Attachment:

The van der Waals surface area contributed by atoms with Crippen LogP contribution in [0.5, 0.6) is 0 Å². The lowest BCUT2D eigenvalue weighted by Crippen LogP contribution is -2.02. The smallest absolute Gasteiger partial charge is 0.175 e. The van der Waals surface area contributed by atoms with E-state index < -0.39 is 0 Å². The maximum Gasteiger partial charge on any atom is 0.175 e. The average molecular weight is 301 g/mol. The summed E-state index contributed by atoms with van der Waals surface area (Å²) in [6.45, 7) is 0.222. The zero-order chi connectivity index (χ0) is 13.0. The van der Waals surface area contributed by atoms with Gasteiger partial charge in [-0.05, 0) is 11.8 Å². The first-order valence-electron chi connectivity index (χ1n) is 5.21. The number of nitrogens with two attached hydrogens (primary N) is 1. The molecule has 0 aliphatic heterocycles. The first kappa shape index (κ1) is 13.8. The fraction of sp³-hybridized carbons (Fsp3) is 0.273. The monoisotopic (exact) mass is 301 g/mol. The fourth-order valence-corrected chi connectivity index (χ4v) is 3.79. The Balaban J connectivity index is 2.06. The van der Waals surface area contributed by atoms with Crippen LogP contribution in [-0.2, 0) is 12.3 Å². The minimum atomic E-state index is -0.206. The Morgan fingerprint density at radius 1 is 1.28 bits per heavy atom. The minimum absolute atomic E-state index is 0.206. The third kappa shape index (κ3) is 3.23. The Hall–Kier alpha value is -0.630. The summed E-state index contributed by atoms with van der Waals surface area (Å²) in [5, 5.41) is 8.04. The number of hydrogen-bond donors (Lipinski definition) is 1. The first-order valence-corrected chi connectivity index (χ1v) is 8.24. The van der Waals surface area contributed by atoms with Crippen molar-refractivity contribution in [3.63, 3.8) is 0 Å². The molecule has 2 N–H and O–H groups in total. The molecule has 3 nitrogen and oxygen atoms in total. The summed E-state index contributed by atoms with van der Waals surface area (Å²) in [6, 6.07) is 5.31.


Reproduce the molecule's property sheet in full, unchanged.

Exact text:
The van der Waals surface area contributed by atoms with Crippen LogP contribution in [0.5, 0.6) is 0 Å². The lowest BCUT2D eigenvalue weighted by Crippen LogP contribution is -2.02. The smallest absolute Gasteiger partial charge is 0.175 e. The van der Waals surface area contributed by atoms with E-state index < -0.39 is 0 Å². The maximum Gasteiger partial charge on any atom is 0.175 e. The average molecular weight is 301 g/mol. The summed E-state index contributed by atoms with van der Waals surface area (Å²) in [6.45, 7) is 0.222. The zero-order chi connectivity index (χ0) is 13.0. The van der Waals surface area contributed by atoms with Gasteiger partial charge in [-0.05, 0) is 11.8 Å². The first-order valence-electron chi connectivity index (χ1n) is 5.21. The number of nitrogens with two attached hydrogens (primary N) is 1. The molecule has 0 aliphatic heterocycles. The first kappa shape index (κ1) is 13.8. The fraction of sp³-hybridized carbons (Fsp3) is 0.273. The monoisotopic (exact) mass is 301 g/mol. The fourth-order valence-corrected chi connectivity index (χ4v) is 3.79. The Balaban J connectivity index is 2.06. The van der Waals surface area contributed by atoms with Crippen LogP contribution in [-0.2, 0) is 12.3 Å². The minimum atomic E-state index is -0.206. The Morgan fingerprint density at radius 1 is 1.28 bits per heavy atom. The minimum absolute atomic E-state index is 0.206. The third kappa shape index (κ3) is 3.23. The Hall–Kier alpha value is -0.630. The summed E-state index contributed by atoms with van der Waals surface area (Å²) in [5, 5.41) is 8.04. The number of hydrogen-bond donors (Lipinski definition) is 1. The first-order valence-corrected chi connectivity index (χ1v) is 8.24. The van der Waals surface area contributed by atoms with Crippen molar-refractivity contribution in [3.63, 3.8) is 0 Å². The molecule has 2 N–H and O–H groups in total. The molecule has 3 nitrogen and oxygen atoms in total. The summed E-state index contributed by atoms with van der Waals surface area (Å²) in [6, 6.07) is 5.31.